When Nissan unveiled the 2020 Frontier pickup, it was a classic example of never judge a book by its cover. While the exterior of the mid-size truck offering looked relatively unchanged, the case could not be said for the performance hardware, which underwent a major evolution for 2020. A new 3.8 liter V6 and a nine speed automatic helped propel the Frontier into the future, with even our very own Tim Estherdahl having the chance to experience what the new powertrain brings to the table. But we still wondered what kind of pricing changes we would see for 2020? Nissan has provided an answer, with the Japanese company formally unveiling the pricing ladder for the newly refreshed Frontier earlier today.
Back in 2019, the base price for a Frontier was $20,385 which netted the buyer a rear wheel drive King Cab SV model with a manual transmission and a four cylinder engine. Both the four cylinder and the manual have been pitched for 2020, and that shows in the price, with a base 2020 rear wheel drive King Cab now boasting a base sticker of $26,790 (which does not include the $1,095 destination fee.) While the increased admission does eliminate a potent Frontier selling point, it does reward you with a truck that has a fresh engine, extra gears in its transmission, as well as a few extra standard features to boot.
This comes as the trim ladder has been slimmed down for 2020, with Nissan eliminating the Desert Runner model as well as the luxury focused SL trim. Nissan claims that on average, the price for a new Frontier has increased by $2,000 across the entire lineup which is mainly due to the new powertrain itself. Buyers looking for a cheap way to get into a 4×4 model will have to go for the King Cab S which has a starting price of $29,680. Crew Cab models wield a slightly higher $31,290. Nissan has also made short or long wheel base models available, but prices do fluctuate depending on which wheelbase is chosen.
Lastly, the PRO-4X model once again sees duty for 2020, but it continues to be the most expensive option for truck buyers at $37,490. The elimination of the SL trim can make the climb from SV to PRO-4X seem daunting at first glance, but the PRO-4X’s arsenal of off-road equipment is still very potent, and makes the effort worth it in the long haul. We have included the full pricing table which can be seen below.
|Frontier S King Cab 4×2||
|Frontier SV King Cab 4×2||
|Frontier S King Cab 4×4||
|Frontier SV King Cab 4×4||
|Frontier S Crew Cab 4×2||
|Frontier SV Crew Cab 4×2 SWB||
|Frontier SV Crew Cab 4×2 LWB||
|Frontier S Crew Cab 4×4||
|Frontier SV Crew Cab 4×4 SWB||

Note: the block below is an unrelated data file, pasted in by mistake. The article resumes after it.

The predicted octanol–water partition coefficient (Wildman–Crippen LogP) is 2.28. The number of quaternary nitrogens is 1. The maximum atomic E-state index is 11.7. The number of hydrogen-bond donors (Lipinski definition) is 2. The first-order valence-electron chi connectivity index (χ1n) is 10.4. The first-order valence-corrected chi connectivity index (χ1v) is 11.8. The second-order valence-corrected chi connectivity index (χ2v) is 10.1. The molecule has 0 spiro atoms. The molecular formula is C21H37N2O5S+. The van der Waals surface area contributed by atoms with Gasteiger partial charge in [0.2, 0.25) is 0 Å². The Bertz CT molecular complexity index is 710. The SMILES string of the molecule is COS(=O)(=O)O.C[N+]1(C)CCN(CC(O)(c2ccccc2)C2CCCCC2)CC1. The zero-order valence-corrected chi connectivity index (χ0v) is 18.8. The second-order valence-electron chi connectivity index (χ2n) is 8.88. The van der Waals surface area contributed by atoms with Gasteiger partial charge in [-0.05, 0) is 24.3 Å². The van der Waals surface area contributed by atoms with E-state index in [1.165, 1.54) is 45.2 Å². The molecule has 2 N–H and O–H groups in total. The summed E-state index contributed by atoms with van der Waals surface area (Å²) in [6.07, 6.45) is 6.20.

|Frontier SV Crew Cab 4×4 LWB||
|Frontier PRO-4X Crew Cab 4×4||
With these pricing changes in play, the Frontier moves closer to other rivals in its class. The Toyota Tacoma for example has a base price of $28,310, while the least expensive Chevrolet Colorado is $26,285. Meanwhile, the Ford Ranger is now the most inexpensive in the segment, with a base model starting at $24,410. It also doesn’t hurt either that the Ranger brings a turbocharged 2.3 liter four cylinder to the dance which is good for 270 horsepower. We even had the opportunity to ask a few questions ourselves during a #MAMAeMeet event with Nissan representatives. Nissan execs were tight lipped on the future of the 3.8 liter V6, but a rep did reveal that the company is always exploring ways it can share certain technologies with other models in its lineup. In short, look for the 3.8 liter to perhaps be a much bigger player in the future, especially if Nissan expands its use to other models beyond the Frontier.
As for the 2020 Frontier itself, look for the model to serve as a preview of sorts for the upcoming 2021 model, with the engine and transmission having the opportunity to get their kinks out in the real world. This carryover status also means that the Frontier is still a bit behind in technology, with neither Apple CarPlay or Android Auto capability being added. Look for that to be rectified with the new Frontier, which is also expected to bring an updated platform and suspension to the nameplate, as well as a heavily revised cabin to help bring the Frontier more in line with other offerings.
Buyers looking to add a 2020 Frontier to their garage will have to wait until July when the first models will begin making there way to Nissan showrooms.
This is definitely one that I would consider for an upgrade but I’m not sure how the market will handle releasing this post-pandemic.